The First Language Creation Conference

Talks
Schedule
Behind the Scenes
Conference Feedback

Conference Program

Attendees were allocated 1-2 freeform 8.5″x11″ pages per person. The intention was to create a showoff page for attendees’ language(s) (e.g. Omniglot’s style). These were printed as part of the program pamphlet, and given to all attendees.

Program (PDF)

What Is the Language Creation Conference?

The Conference is a set of talks and panel discussions about various issues related to language creation, from several different perspectives. It includes both fairly academic linguistic discussions as well as more general sociological ones; voices from many parts of the conlanging community; and people from all over America. The conference is open to the public; preregistration requested. Lunch and snacks will be provided.

UC Berkeley – MLK 5th Floor – 7-8 July 2007 8am-6pm
Tickets $35 as able (no one refused for lack of funds)

Sponsored by ASUC & Language Creation Society. Wheelchair accessible.

What Is Language Creation?

Language creation (or “conlanging” — “conlang” is short for “constructed language”) is the process of inventing and (usually) describing a new language. Though the extent to which a language is created varies, creators might include sound systems, grammars, and writing systems for their languages. Some creators are also interested in cosmogenesis: the creation of cultures and worlds in which their languages are used.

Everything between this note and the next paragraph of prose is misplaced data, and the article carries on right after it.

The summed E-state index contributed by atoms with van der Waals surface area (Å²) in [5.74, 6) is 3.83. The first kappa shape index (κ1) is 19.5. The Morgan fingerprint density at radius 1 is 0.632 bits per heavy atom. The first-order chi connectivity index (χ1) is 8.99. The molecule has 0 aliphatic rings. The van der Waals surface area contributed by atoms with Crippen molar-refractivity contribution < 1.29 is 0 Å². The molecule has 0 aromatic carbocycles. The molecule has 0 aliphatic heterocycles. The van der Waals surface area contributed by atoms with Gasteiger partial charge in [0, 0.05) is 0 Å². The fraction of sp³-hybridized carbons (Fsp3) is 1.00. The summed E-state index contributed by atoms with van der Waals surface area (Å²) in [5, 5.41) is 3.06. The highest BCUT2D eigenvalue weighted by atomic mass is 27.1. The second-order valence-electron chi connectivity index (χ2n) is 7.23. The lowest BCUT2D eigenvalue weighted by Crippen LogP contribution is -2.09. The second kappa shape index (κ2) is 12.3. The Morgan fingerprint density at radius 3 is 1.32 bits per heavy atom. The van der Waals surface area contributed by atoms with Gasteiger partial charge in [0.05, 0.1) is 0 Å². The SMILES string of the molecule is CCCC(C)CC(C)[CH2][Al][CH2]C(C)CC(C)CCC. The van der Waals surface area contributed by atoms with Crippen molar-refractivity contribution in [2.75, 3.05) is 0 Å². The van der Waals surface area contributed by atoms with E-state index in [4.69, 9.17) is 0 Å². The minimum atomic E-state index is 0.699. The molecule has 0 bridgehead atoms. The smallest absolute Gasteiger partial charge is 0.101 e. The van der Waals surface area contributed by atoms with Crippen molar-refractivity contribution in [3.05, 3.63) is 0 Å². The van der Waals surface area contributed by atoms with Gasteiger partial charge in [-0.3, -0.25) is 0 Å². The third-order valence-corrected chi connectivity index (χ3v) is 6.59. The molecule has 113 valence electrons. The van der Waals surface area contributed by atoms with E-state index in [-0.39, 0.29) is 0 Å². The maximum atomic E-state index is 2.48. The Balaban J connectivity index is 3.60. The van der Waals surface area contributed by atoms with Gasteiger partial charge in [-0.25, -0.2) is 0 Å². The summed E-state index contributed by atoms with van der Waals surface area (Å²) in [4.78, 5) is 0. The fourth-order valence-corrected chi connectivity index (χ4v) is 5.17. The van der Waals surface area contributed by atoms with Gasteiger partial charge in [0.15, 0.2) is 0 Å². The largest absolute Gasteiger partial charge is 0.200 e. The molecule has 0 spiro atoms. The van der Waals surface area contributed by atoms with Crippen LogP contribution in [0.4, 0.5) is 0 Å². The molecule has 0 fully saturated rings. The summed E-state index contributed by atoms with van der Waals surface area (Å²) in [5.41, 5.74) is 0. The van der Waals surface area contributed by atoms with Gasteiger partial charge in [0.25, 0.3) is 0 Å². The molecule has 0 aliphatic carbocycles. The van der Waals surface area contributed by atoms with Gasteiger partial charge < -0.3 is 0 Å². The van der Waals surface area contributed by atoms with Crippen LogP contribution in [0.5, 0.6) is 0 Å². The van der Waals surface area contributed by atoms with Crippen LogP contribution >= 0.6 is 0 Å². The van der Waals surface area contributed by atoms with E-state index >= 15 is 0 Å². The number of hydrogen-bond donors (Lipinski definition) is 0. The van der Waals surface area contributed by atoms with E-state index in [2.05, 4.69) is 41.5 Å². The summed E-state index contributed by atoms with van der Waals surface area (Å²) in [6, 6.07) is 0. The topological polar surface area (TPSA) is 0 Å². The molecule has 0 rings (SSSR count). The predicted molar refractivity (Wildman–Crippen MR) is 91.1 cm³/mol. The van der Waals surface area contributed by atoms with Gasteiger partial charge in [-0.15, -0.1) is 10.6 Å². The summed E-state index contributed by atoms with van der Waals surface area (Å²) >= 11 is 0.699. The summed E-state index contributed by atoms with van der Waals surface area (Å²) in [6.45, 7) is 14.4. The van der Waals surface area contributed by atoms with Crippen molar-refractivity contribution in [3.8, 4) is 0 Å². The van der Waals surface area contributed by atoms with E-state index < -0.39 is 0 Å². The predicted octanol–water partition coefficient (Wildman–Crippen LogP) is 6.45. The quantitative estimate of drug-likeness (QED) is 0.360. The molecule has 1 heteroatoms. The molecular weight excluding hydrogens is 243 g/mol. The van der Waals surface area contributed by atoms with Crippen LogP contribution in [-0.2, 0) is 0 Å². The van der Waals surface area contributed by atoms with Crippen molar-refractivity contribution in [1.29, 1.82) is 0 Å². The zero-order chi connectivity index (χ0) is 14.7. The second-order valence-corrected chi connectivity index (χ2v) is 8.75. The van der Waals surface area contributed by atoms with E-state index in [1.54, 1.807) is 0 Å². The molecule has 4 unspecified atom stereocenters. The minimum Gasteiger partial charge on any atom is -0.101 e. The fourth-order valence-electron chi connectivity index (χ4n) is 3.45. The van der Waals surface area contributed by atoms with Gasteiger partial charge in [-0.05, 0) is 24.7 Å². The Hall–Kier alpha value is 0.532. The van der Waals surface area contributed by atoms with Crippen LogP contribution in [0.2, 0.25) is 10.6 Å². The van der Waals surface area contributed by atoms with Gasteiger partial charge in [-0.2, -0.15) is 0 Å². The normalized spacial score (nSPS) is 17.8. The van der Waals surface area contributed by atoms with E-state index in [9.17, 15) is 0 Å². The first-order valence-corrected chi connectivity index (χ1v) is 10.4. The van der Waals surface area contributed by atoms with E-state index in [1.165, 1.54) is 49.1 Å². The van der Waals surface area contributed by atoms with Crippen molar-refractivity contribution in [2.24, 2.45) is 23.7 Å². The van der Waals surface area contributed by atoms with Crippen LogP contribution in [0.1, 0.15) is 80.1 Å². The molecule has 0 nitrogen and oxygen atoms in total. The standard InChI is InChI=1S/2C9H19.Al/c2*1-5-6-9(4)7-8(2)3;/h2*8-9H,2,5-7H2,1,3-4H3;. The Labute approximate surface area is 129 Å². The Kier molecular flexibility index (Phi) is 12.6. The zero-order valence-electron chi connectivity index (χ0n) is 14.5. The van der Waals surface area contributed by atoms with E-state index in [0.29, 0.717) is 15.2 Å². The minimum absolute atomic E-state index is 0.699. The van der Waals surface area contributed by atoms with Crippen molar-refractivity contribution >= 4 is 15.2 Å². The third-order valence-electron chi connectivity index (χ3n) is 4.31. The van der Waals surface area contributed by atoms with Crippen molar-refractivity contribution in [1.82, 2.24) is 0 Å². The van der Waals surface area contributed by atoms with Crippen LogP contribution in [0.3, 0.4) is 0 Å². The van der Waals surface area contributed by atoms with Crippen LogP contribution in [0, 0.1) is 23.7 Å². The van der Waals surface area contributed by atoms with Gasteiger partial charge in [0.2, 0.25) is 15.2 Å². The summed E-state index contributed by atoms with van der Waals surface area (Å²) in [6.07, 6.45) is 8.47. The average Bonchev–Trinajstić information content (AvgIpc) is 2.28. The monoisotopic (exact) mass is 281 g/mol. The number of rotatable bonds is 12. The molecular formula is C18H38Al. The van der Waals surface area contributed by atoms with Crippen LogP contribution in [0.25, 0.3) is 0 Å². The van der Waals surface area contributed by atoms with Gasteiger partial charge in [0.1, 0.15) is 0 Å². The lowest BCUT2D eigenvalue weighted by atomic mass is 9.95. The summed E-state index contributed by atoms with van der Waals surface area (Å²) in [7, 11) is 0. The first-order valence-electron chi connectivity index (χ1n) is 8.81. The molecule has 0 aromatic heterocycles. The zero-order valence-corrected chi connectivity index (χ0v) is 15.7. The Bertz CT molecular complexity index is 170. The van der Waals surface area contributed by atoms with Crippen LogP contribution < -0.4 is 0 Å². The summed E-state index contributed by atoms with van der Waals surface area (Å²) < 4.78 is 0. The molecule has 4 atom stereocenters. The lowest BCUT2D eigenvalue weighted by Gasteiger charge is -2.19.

What’s the Point?

People create constructed languages for a number of reasons. Artistic languages are often included in fictional works: for example, Tolkien’s Quenya in The Lord of the Rings or Klingon in Star Trek. International auxiliary languages (auxlangs) are intended for communication between people of different native languages, usually to prevent one being elevated over others or to making learning easier; some famous examples are Esperanto, Ido, and Interlingua. Logical and philosophical languages are used to test linguistic (and other) theories; Loglan and Lojban are well-known examples of the former, and Suzette Haden Elgin’s Láadan is an example of the latter — which she incorporated into the Native Tongue series of novels.